Origin of nephew
Examples from the Web for nephew
Seven days after receiving the letter from Navarro, Abidogun had yet to break the “bad news” to his brother-in-law and his nephew.
Her mother, brother, and nephew—and her brother-in-law did it, too.Quincy Jones Talks Chicago’s Mean Streets, Why Kanye West Is No Michael Jackson, and Bieber|Marlow Stern|September 25, 2014|DAILY BEAST
Cardin is the nephew of Senator Ben Cardin and ran with his uncle putting all of his political resources behind him.
At one point my sister was visiting with my nephew, who was very little at the time.How Megan Hilty Survived TV Flops ‘Smash’ and ‘Sean Saves the World’ With Grace|Kevin Fallon|May 8, 2014|DAILY BEAST
His nephew (Kyle Gallner) is struggling to come out of the closet.Courteney Cox Gets Personal About Her Directorial Debut, ‘Just Before I Go’|Kevin Fallon|April 29, 2014|DAILY BEAST
They have no nephew; the old man never had but those two children, Jacob and Edward.East Lynne|Mrs. Henry Wood
"You must not fatigue him," he said to Julien, who understood that he was the nephew.The Red and the Black|Stendhal
On the ground they were met by Cresford the builder, with his nephew, also Grundy with his son, and Craven his partner.Diaries of Sir Moses and Lady Montefiore, Volume I|Sir Moses Montefiore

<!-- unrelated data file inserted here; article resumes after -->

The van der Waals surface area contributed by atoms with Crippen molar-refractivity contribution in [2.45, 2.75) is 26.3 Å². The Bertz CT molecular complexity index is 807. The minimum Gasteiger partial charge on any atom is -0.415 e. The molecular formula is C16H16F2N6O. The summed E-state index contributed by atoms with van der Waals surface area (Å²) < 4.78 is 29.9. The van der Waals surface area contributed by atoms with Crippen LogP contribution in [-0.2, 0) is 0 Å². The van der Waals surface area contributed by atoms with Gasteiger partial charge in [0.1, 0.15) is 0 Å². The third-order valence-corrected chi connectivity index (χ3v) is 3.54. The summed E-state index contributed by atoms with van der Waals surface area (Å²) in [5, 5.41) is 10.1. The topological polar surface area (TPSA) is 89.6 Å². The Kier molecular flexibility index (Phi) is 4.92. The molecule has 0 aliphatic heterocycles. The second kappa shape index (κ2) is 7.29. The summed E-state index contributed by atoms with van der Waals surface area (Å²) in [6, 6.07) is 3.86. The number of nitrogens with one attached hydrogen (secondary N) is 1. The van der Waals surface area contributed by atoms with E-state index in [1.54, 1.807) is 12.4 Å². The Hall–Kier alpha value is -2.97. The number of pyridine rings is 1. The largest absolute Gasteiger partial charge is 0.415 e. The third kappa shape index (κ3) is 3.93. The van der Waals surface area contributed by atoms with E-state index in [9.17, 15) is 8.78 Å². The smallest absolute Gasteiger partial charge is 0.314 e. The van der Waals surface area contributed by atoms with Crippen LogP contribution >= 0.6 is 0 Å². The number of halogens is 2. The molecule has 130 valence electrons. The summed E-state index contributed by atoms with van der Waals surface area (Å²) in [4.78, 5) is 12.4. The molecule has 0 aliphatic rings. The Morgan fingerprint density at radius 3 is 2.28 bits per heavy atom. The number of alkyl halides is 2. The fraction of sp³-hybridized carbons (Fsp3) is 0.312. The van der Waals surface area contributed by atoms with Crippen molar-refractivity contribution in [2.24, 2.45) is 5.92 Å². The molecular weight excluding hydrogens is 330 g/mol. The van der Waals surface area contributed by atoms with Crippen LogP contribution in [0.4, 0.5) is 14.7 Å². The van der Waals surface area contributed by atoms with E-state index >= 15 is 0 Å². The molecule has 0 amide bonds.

My nephew never shows sign; Sillery is to perish, you fear to speak to me; even my poor wife chides me.Kilgorman|Talbot Baines Reed
The porter showed the two visitors into the garden, and forthwith the stout man drew his nephew along the paths.The Exploits of Juve|Pierre Souvestre and Marcel Allain
Word Origin for nephew
c.1300, from Old French neveu (Old North French nevu) "grandson, descendant," from Latin nepotem (nominative nepos) "sister's son, grandson, descendant," in post-Augustan Latin, "nephew," from PIE *nepot- "grandchild," and in a general sense, "male descendant other than son" (cf. Sanskrit napat "grandson, descendant;" Old Persian napat- "grandson;" Old Lithuanian nepuotis "grandson;" Dutch neef; German Neffe "nephew;" Old Irish nia, genitive niath "son of a sister," Welsh nei). Used in English in all the classical senses until meaning narrowed in 17c., and also as a euphemism for "the illegitimate son of an ecclesiastic" (1580s). The Old English cognate, nefa "nephew, stepson, grandson, second cousin" survived to 16c.